There is so much to treasure in Ayòbámi Adébáyò’s debut novel. Its originailty, for one, they are many novels on broken families and couples, many on domineering, abusive parents and in-laws. In the midst of such a timless subject, Adébáyò delivers with aplomb a story that startles and guts you.
I don’t want to give anything away… but this novel is definetely a masterfully paced plot, where secrets unfurl and shock you even at the very end but its safe to say that its about a woman driven to her absolute end by her in-laws and her husband. Yejide is masterfully created, gloriously independent, sharp and fierce. Her sense of worth in Nigerian society is inseparably tied to her baby-bearing ability; though she desperately wants a child, she finds herself unable to conceive. Facing her in-laws increasing ill will, she dabbles in superstition, magic and prophets, a whole world of belieds that she, a modern Nigerian, used to dismiss without a second thought. She starts to unravel when her in-laws impose a second wife on Akin, her husband.
The novel’s touching force comes from the fact that this family drama is played out against the loud political climate of the 1980s, where one does not know what the next day holds. The future’s dangerous, foggy mess: politicans keep secrets, the army keeps its silence, and families have their own load of unspeakables.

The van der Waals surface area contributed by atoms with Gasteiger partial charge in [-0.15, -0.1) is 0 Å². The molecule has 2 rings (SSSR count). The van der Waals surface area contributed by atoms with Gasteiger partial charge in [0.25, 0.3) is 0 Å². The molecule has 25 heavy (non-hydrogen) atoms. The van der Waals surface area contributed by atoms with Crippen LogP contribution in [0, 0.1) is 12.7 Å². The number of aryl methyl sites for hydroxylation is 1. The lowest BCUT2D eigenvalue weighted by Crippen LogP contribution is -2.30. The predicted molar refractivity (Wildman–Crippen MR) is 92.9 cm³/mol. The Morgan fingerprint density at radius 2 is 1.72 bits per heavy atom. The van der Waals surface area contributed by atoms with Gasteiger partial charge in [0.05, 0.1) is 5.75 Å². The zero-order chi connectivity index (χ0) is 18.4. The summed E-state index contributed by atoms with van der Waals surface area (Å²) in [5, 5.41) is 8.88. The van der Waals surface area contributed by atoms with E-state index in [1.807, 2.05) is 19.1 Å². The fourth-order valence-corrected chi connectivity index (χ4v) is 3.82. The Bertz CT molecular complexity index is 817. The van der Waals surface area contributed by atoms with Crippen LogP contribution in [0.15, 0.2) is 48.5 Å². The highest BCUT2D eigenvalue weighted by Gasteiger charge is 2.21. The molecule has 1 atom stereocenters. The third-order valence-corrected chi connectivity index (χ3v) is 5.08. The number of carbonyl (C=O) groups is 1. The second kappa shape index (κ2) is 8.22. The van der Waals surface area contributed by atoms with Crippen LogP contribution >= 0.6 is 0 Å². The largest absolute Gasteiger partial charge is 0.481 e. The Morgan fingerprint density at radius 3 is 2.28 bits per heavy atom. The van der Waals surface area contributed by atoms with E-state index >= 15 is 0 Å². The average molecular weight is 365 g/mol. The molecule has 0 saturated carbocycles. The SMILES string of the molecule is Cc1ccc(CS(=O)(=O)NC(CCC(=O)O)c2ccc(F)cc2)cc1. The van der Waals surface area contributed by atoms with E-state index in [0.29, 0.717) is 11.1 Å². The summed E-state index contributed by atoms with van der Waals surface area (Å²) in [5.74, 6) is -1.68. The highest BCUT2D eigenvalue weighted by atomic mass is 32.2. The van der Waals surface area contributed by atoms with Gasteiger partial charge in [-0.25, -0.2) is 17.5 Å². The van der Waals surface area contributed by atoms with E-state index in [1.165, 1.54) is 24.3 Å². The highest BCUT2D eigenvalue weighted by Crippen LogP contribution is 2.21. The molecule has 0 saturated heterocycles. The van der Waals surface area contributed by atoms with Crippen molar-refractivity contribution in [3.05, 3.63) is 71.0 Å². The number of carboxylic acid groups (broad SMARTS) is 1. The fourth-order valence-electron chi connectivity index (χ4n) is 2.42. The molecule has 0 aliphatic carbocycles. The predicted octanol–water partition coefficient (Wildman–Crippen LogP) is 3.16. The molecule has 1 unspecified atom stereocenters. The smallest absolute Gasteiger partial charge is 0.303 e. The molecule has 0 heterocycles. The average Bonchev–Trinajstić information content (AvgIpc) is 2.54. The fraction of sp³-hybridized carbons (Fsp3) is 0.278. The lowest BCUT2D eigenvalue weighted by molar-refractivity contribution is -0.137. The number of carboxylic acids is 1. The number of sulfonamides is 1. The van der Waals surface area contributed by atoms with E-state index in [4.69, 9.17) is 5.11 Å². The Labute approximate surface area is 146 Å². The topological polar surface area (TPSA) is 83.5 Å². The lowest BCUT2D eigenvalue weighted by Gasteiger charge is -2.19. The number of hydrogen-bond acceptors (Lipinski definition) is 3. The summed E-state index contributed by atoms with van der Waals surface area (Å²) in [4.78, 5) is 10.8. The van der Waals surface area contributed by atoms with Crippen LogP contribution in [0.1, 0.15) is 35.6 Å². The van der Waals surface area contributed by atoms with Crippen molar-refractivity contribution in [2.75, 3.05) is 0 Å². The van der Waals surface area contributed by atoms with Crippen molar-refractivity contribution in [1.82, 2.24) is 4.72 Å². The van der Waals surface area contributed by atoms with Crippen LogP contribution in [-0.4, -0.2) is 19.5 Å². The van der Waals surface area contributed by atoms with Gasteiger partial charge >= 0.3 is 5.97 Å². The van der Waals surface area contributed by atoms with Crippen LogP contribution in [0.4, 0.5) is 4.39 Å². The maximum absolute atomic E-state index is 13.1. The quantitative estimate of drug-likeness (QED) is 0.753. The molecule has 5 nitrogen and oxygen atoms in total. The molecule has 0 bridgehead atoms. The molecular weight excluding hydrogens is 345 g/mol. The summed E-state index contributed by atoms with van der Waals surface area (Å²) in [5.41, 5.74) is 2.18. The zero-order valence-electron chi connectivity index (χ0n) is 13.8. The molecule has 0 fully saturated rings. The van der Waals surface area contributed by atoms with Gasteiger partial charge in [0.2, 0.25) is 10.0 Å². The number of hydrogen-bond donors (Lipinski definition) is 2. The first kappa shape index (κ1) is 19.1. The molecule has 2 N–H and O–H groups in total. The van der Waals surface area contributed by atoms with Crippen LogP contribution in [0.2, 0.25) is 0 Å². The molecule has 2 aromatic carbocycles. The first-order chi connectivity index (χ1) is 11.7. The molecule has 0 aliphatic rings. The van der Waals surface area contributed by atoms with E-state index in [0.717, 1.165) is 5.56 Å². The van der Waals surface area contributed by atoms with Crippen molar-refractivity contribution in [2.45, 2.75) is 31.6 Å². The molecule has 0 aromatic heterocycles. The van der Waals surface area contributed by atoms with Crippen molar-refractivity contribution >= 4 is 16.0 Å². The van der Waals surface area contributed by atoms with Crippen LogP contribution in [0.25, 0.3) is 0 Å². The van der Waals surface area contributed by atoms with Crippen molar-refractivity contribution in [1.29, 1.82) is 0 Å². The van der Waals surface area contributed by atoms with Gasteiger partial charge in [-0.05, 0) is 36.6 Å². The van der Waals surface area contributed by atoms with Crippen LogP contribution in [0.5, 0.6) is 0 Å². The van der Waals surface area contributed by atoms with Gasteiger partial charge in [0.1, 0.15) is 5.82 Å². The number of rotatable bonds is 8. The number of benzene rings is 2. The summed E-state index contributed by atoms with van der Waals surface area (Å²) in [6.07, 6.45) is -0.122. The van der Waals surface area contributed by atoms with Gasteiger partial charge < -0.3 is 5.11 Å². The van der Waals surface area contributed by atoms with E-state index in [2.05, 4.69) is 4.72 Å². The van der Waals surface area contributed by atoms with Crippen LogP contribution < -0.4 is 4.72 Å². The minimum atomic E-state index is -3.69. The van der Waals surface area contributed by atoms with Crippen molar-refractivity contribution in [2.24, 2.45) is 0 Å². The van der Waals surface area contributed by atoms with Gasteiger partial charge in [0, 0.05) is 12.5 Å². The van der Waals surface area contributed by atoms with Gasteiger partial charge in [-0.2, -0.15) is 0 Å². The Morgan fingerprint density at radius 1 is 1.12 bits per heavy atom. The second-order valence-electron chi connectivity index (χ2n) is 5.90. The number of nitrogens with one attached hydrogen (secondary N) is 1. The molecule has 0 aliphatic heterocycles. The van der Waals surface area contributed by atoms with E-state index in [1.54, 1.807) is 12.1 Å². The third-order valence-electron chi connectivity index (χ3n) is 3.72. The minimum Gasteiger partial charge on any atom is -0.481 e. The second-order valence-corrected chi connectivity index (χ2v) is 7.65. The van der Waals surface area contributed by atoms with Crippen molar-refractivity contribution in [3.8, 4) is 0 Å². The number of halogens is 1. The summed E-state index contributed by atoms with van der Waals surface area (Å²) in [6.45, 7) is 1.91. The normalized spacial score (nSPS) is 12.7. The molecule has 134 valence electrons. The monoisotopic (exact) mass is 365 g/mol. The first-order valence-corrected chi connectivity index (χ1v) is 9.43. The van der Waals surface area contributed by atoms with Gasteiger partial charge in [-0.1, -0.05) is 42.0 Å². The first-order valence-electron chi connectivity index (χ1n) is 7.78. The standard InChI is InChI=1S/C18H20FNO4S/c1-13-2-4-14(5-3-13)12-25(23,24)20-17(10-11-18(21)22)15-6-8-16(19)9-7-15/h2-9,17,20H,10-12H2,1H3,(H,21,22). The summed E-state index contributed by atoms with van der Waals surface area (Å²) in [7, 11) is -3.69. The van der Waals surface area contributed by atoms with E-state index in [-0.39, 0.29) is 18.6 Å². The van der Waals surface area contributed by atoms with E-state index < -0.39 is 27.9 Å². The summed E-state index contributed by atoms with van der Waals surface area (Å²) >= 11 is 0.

What is a woman’s ‘place’, when security comes with men, when opportunities for women are handed to them depending on how favorable they are to their husbands? Stay with Me also captures the division of the African developing nation, one that struggles to reconcile traditions and superstition with tehnology and the modern world.
“The character’s voices are an absolute delight throughout, from salon gossping to marital fights, the dialogue is on point, as realistic as they come, laugh out loud while you cry brilliant. Take Yejide’s thoughts at the beginning of the novel, for instance, when the in-laws come into her home and announce that Akin is to have a second wife: I had expected them to talk about my childlessness. I was armed with millions of smiles. Apologetic smiles, pity-me smiles, I-look-unto-God smiles […] I was armed with smiles for my lips, an appropriate sheen of tears for my eyes and sniffles for my nose.”
She then cooks a meal with bad leftovers for them, and they have diarrhea. The seamless blend of laughter and private disaster pulls the reader in from the very start; it’s something you read where you deeply care for the characters and stay with you even after the last page.
Author: Ayobami Adebayo